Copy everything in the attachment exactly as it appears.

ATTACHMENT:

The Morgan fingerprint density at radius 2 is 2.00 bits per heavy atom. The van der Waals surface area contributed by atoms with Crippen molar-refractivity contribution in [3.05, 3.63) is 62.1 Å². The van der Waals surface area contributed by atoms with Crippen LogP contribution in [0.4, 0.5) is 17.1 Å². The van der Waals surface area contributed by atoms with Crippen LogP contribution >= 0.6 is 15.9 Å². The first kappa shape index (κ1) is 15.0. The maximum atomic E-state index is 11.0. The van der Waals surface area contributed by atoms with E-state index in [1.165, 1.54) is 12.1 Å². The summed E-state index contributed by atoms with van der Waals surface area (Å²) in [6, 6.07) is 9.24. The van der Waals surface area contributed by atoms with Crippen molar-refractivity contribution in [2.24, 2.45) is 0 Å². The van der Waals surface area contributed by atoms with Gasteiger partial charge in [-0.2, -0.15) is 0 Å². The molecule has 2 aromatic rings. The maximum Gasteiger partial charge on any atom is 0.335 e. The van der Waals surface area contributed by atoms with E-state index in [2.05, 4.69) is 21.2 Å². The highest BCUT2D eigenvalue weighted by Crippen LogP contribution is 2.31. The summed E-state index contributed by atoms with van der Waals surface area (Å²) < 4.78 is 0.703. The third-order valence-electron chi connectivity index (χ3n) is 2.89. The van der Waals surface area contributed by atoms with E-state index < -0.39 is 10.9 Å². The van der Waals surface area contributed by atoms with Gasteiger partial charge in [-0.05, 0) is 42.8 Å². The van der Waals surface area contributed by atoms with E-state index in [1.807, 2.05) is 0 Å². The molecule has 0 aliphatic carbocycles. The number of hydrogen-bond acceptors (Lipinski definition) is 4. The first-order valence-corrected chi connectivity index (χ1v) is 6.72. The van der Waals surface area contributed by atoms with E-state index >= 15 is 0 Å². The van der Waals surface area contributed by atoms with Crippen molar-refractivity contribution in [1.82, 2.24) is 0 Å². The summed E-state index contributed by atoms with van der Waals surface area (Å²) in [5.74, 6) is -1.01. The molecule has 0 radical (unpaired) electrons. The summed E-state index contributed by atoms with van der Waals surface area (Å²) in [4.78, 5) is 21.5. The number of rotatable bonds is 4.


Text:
The Morgan fingerprint density at radius 2 is 2.00 bits per heavy atom. The van der Waals surface area contributed by atoms with Crippen molar-refractivity contribution in [3.05, 3.63) is 62.1 Å². The van der Waals surface area contributed by atoms with Crippen LogP contribution in [0.4, 0.5) is 17.1 Å². The van der Waals surface area contributed by atoms with Crippen LogP contribution >= 0.6 is 15.9 Å². The first kappa shape index (κ1) is 15.0. The maximum atomic E-state index is 11.0. The van der Waals surface area contributed by atoms with E-state index in [1.165, 1.54) is 12.1 Å². The summed E-state index contributed by atoms with van der Waals surface area (Å²) in [6, 6.07) is 9.24. The van der Waals surface area contributed by atoms with Crippen molar-refractivity contribution in [2.24, 2.45) is 0 Å². The van der Waals surface area contributed by atoms with Gasteiger partial charge in [-0.2, -0.15) is 0 Å². The molecule has 2 aromatic rings. The maximum Gasteiger partial charge on any atom is 0.335 e. The van der Waals surface area contributed by atoms with E-state index in [2.05, 4.69) is 21.2 Å². The highest BCUT2D eigenvalue weighted by Crippen LogP contribution is 2.31. The summed E-state index contributed by atoms with van der Waals surface area (Å²) < 4.78 is 0.703. The third-order valence-electron chi connectivity index (χ3n) is 2.89. The van der Waals surface area contributed by atoms with E-state index < -0.39 is 10.9 Å². The van der Waals surface area contributed by atoms with Gasteiger partial charge in [-0.05, 0) is 42.8 Å². The van der Waals surface area contributed by atoms with E-state index in [1.807, 2.05) is 0 Å². The molecule has 0 aliphatic carbocycles. The number of hydrogen-bond acceptors (Lipinski definition) is 4. The first-order valence-corrected chi connectivity index (χ1v) is 6.72. The van der Waals surface area contributed by atoms with E-state index >= 15 is 0 Å². The van der Waals surface area contributed by atoms with Crippen molar-refractivity contribution in [1.82, 2.24) is 0 Å². The summed E-state index contributed by atoms with van der Waals surface area (Å²) in [5.74, 6) is -1.01. The molecule has 0 radical (unpaired) electrons. The summed E-state index contributed by atoms with van der Waals surface area (Å²) in [4.78, 5) is 21.5. The number of rotatable bonds is 4.